Presidential murderers (from left) Charles Guiteau (Scott Wilson), Leon Czolgosz (Jay Rittberger) and John Wilkes Booth (Ian Short) raise their voices and weapons in Assassins (photo by Dan Welsh) together are two awesome central performances.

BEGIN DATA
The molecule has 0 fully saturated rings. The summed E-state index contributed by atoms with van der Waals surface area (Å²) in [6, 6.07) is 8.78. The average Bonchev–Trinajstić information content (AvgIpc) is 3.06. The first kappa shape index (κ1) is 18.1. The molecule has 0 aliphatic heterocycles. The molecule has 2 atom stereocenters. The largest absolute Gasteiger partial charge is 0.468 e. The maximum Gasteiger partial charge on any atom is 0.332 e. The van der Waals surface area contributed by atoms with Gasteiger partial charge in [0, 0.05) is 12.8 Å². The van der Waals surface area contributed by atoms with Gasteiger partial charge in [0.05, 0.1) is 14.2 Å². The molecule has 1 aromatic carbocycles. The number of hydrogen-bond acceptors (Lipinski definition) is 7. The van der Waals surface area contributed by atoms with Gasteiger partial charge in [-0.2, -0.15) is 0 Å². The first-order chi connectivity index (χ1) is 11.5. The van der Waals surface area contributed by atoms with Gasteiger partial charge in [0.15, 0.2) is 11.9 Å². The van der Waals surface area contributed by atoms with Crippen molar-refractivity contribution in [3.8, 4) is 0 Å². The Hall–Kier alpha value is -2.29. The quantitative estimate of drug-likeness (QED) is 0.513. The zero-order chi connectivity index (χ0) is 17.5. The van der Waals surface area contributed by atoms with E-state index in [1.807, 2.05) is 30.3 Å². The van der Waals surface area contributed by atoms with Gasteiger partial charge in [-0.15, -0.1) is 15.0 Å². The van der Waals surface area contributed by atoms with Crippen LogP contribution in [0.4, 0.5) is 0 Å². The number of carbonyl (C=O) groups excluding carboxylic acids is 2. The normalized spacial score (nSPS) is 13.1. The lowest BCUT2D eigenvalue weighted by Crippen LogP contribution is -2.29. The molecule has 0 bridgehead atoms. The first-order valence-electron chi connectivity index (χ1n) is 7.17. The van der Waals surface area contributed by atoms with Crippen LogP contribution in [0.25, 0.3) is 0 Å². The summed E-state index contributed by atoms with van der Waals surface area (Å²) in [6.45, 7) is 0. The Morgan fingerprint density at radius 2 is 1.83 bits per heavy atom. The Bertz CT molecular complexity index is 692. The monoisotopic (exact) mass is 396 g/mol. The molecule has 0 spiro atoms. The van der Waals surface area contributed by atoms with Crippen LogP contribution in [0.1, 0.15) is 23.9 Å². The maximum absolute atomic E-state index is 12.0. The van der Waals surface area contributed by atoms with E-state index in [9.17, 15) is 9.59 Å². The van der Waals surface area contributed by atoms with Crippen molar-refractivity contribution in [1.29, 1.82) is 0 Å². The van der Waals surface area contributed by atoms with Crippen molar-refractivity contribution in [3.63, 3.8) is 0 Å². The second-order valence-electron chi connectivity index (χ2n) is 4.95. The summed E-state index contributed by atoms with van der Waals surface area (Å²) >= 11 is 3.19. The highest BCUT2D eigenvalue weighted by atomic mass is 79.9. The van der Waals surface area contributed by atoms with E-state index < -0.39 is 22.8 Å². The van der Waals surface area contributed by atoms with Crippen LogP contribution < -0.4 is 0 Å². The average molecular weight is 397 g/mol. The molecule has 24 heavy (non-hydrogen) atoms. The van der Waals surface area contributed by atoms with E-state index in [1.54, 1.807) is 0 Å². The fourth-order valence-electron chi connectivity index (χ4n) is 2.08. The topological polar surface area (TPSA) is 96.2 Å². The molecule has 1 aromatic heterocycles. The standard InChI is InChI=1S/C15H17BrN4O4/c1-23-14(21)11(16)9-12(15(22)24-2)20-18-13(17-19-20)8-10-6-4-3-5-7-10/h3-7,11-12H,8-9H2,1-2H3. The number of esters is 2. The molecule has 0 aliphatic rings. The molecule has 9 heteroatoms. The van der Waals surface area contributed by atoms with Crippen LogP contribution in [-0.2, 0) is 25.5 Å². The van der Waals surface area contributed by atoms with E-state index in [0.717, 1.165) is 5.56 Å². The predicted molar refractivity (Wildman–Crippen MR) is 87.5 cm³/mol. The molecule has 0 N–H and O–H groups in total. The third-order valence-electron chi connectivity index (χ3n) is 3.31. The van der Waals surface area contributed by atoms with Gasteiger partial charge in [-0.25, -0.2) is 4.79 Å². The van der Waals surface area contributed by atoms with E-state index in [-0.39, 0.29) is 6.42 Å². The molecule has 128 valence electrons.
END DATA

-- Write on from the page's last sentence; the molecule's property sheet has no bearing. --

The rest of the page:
You always remember where you were the first time you saw Assassins. I was in the Riffe Center’s Studio One, which looked a lot different than it does today. For his 1993 Players Theatre production, director Steven Anderson forced viewers to stare at each other from either side of the central stage. The idea was to underline the fact that the Stephen Sondheim musical is about us—Americans—and our violent history. It was a brilliant concept, but a look at the viewers across the way suggested that many of them didn’t know what to make of this provocative and darkly comic history lesson. And some (myself included) had trouble with its surreal “explanation” of President Kennedy’s assassination, a crime that remained controversial 30 years after the fact. So now it’s 50 years after JFK’s death, and his murder has largely been replaced by 9/11 as the most shocking event of modern history. In fact, political assassinations have generally given way to terrorism and mass shootings as the major sources of national paranoia. It’s in this atmosphere that Red Herring Productions brings the Sondheim musical back to Studio One. The change is a double-edged sword: It makes the musical seem less relevant, but it may give us enough emotional distance to finally appreciate its artistry and audacity. Both qualities come through in the production director John Dranschak and musical director Pam Welsh-Huggins have created, which is more traditional than its predecessor but just as polished. Holding it together are two awesome central performances. Ian Short is at first passionate as pioneer assassin John Wilkes Booth, then dangerously seductive as his spirit, who coaxes malcontents to follow in his bloody footsteps. When Giuseppe Zangara (Drew Eberly) complains that nothing can cure his chronic stomach ache, Booth asks coyly, “Have you considering shooting Franklin Roosevelt?” In the other pivotal role, Nick Lingnofski puts his fine voice to good use as the narrator-like Balladeer, then morphs into a surprisingly hesitant Lee Harvey Oswald for the controversial finale. Some would-be assassins serve as welcome comic relief. The broadest laughs are provided by Charles Manson follower Lynette “Squeaky” Fromme (Kate Lingnofski) and her crooked-shooting cohort, Sara Jane Moore (Kim Garrison Hopcraft). Also hilarious, thanks to Todd Covert’s cranky delivery, is Samuel Byck, who is determined to exterminate Dick Nixon by flying an airliner into the White House. Likewise treated with little gravitas are deranged Garfield assassin Charles Guiteau (Scott Wilson) and the Jodie Foster-obsessed John Hinckley (Christopher Storer). But McKinley assassin Leon Czolgosz (Jay Rittberger) is accorded more sympathy, though the musical suggests his admiration for radical lecturer Emma Goldman (Danielle Mann) drives him as much as his class consciousness. Supplying the guns for all of these miscreants is the Proprietor (Scott Willis), whose strong presence is marred only by a shaky singing voice. In general, though, catchy tunes such as the ironic Everybody’s Got the Right and the pop lament Unworthy of Your Love are well served by the cast and the onstage band. Assassins may be less relevant in the post-9/11, post-Columbine era, but that’s no reason to miss it. It’s simply a reason to wish Sondheim would come up with a new musical that comments on the violent proclivities of 21st century America. Red Herring Productions will present Assassins at 8 p.m. Thursday-Saturday in Studio One, Riffe Center, 77 S. High St. Tickets are $20 in advance, “pay what you want” at the door. 614-723-9116 or